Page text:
We acknowledge our connection to humanity, what’s important to us, and witness a new story of our life beginning.
We get to know our change from the inside out, and listen for our heart and instinct to point us in the right direction. Often, this can resonate so much deeper, giving us more confidence than conceptualizing our way forward would.
You and your experience of loss are precious, and not to be glossed over. Here are some tips that may help you embrace it:
- Choose your perspective.
Your approach matters. The meaning you assign to your loss will guide your journey. If you choose to look at it as punishment, for example (the “why me?” mentality), then you’ll seek a meaningful answer to that question. Notice how it feels to imagine that ending.
But if you choose a perspective that holds the biggest possibility for you, one that is meaningful to you, like “This experience will help me build the courage I want to bring to my new role.” Or, “It will take a miracle to see a way forward, but I will look for the miracle,” you’ll head in a similar direction.
To find a perspective that’s meaningful to you, try asking these questions:
What if this experience were given to me so that I could serve the world in a bigger way?
What very important question is the universe asking me right now?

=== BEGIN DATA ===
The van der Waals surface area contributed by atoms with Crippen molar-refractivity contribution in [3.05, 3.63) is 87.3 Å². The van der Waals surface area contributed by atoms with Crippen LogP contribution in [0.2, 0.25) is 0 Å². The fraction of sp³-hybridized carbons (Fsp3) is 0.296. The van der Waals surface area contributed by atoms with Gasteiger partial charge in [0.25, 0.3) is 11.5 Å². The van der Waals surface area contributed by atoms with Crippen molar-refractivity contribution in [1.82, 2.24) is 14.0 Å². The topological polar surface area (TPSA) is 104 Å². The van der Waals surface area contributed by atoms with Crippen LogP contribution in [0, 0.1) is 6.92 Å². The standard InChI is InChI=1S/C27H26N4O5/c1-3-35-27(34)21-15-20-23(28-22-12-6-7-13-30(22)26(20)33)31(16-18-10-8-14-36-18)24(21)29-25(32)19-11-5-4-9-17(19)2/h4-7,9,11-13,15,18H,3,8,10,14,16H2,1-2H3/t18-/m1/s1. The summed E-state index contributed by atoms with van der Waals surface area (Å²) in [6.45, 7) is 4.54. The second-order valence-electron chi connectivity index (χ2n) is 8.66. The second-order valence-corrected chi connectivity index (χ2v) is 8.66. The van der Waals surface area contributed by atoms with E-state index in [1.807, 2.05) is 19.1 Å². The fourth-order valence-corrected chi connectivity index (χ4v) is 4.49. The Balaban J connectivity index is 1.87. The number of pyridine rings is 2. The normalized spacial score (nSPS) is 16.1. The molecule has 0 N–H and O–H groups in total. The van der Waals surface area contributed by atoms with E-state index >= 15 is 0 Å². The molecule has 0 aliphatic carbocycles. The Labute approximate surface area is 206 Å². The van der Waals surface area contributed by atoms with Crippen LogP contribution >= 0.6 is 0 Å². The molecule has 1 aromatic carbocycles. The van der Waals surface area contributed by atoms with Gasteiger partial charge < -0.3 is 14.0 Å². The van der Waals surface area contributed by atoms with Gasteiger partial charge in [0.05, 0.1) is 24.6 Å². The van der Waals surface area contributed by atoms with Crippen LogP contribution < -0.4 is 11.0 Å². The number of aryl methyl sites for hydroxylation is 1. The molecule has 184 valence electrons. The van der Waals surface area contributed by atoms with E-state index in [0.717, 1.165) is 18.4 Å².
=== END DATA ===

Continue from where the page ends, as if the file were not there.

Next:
What is the best possible outcome that could emerge from this challenging experience?
Like almost anything in life, the perspective you choose to approach this experience will have a big impact on what happens next.
- Feel your emotions.
It’s worth mentioning that repressing emotions will increase your stress hormones, and as seductive as that is in our fast-pace society, it’s not worth the tax on your nervous system. (It’s likely to stifle your productivity, not enhance it.)
Two things you can do to keep feeling your emotions are 1) focus on sensations without judging them and 2) do what relaxes you and makes you feel safe enough to let go.
When you clear your own judgments about your emotions, you actually create a safer environment for yourself to feel. Focus on the physical sensations you’re having, rather than your interpretation of them. Locate where you feel disappointment, for example, and observe that as you feel it. If it’s in your belly, show a little tenderness and put your hand on your belly.
(If you have trouble with this, imagine someone you know who is loving, accepting, and who makes you feel ok just the way you are. As soon as you bring up the feelings associated with being loved by that person, you’re actually doing that for yourself.)